In early 2002, after the Taliban had retreated from Kabul, the one medical facility that functioned unencumbered by the bombs and fighting was the 30-year-old Indira Gandhi Children’s Hospital. That cold February morning, as one watched Indian doctors and nurses take mine-hit Afghans, children and adults, through the paces as they were fitted with the prosthetic “Jaipur foot”, the warmth and strong bond Indians shared with the locals was more than evident.
In the 16 years since the Taliban’s exit, India’s overarching strategy in Afghanistan has been to stop Pakistan from reimposing the writ of its Taliban proxies, particularly the Haqqani Network, without backing down from its commitment to help rebuild the lives of the people of this war-torn country, despite Pakistan’s best efforts to keep India out of every international aid forum as it threw sand in Washington’s eyes.
The cost has been high. The ITBP were prime targets when they were deployed to protect men from the Indian Army’s Border Roads Organisation, working out of fortified camps as they built the Zaranj-Delaram highway. Once built, the highway would bypass Pakistan and give landlocked Afghanistan a much-needed alternative route to bring in goods through Iran’s Chahbahar port. India’s foot-dragging on Chahbaharand America’s uneasy relations with Iran have, of course, put paid to that plan.
Easy pickings for the resurgent Taliban were Indian construction crews who built the Selma Dam in Herat, renamed the Afghan-India Friendship Dam, and the men who built the Afghan Parliament in the heart of Kabul, at a cost of $115 million. The Parliament’s gleaming dome and soaring pillars serve as a daily reminder to Pakistan that it may terrorise hapless Afghans but their hearts and minds remain with New Delhi.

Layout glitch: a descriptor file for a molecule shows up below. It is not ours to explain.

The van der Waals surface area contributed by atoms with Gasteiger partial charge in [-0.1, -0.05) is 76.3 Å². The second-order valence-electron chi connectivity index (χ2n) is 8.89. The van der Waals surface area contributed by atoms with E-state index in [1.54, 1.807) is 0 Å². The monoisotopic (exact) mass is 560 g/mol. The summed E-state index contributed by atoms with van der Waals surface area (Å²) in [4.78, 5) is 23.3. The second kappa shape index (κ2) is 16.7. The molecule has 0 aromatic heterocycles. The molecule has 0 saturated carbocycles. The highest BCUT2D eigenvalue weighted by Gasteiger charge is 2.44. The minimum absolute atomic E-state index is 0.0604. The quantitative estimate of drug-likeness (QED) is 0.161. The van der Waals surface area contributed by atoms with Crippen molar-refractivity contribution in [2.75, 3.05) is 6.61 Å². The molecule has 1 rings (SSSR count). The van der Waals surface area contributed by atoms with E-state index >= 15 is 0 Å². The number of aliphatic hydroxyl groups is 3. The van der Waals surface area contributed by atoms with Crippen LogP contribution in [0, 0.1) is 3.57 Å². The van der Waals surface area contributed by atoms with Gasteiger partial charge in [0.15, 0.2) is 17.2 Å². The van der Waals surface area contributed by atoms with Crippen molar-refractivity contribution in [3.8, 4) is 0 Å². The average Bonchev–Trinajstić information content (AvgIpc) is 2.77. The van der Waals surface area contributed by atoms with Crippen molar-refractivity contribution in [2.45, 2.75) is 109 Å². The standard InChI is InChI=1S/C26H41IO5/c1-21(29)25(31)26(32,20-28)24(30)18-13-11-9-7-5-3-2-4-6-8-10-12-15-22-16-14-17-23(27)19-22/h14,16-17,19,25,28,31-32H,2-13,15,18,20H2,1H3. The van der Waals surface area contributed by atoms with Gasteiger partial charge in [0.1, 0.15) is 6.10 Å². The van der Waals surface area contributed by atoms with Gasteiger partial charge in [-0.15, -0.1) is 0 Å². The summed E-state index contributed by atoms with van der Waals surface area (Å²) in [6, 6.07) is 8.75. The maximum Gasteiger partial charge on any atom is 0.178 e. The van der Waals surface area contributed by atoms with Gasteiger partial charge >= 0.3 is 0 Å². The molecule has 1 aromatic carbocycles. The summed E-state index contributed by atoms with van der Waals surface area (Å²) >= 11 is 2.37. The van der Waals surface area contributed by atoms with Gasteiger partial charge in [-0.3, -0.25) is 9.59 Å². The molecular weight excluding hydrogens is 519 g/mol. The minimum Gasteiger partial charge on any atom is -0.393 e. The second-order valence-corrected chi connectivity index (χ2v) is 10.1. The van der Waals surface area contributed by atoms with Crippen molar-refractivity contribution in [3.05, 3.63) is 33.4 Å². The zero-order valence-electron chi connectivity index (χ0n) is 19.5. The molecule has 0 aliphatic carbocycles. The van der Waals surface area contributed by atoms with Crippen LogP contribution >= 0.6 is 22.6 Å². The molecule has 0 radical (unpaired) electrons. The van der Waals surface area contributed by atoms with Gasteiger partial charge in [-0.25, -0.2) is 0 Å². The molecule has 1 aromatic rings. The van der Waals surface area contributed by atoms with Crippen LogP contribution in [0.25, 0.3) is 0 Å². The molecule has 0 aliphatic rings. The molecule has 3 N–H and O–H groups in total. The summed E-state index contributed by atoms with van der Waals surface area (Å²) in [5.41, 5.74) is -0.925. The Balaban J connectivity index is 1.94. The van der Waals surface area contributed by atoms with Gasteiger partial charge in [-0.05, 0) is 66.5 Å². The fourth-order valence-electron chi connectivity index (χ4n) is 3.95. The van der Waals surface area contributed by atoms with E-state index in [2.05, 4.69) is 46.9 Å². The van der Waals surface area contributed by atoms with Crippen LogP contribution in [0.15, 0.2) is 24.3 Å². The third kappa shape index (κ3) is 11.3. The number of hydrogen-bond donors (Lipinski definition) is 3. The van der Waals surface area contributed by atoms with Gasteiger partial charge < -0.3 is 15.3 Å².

That’s why US President Donald Trump’s long-awaited Afghanistan policy announcement, that reversed his predecessor Barack Obama’s ill-advised withdrawal of the US military, did not set Delhi afire. There was celebration when Mr Trump said: “In Afghanistan and Pakistan, America’s interests are clear: we must stop the resurgence of safe havens that enable terrorists to threaten America… Pakistan often gives safe haven to agents of chaos, violence and terror.” But then came not just the dreaded India-Pak hyphenation that Delhi must have believed it had ended, but Pakistan’s twisted reasoning on why outside powers must bring India to the negotiating table on the Kashmir mess: “The threat is worse because Pakistan and India are two nuclear-armed states whose tense relations threaten to spiral into conflict. And that could happen.”
Mr Trump’s most troubling line wasn’t his “We are not nation-building again. We are killing terrorists.” It was this: “Appreciated India’s important contributions to stability in Afghanistan, but India makes billions of dollars in trade with the US, and we want them to help us more with Afghanistan, specially in economic assistance and development”.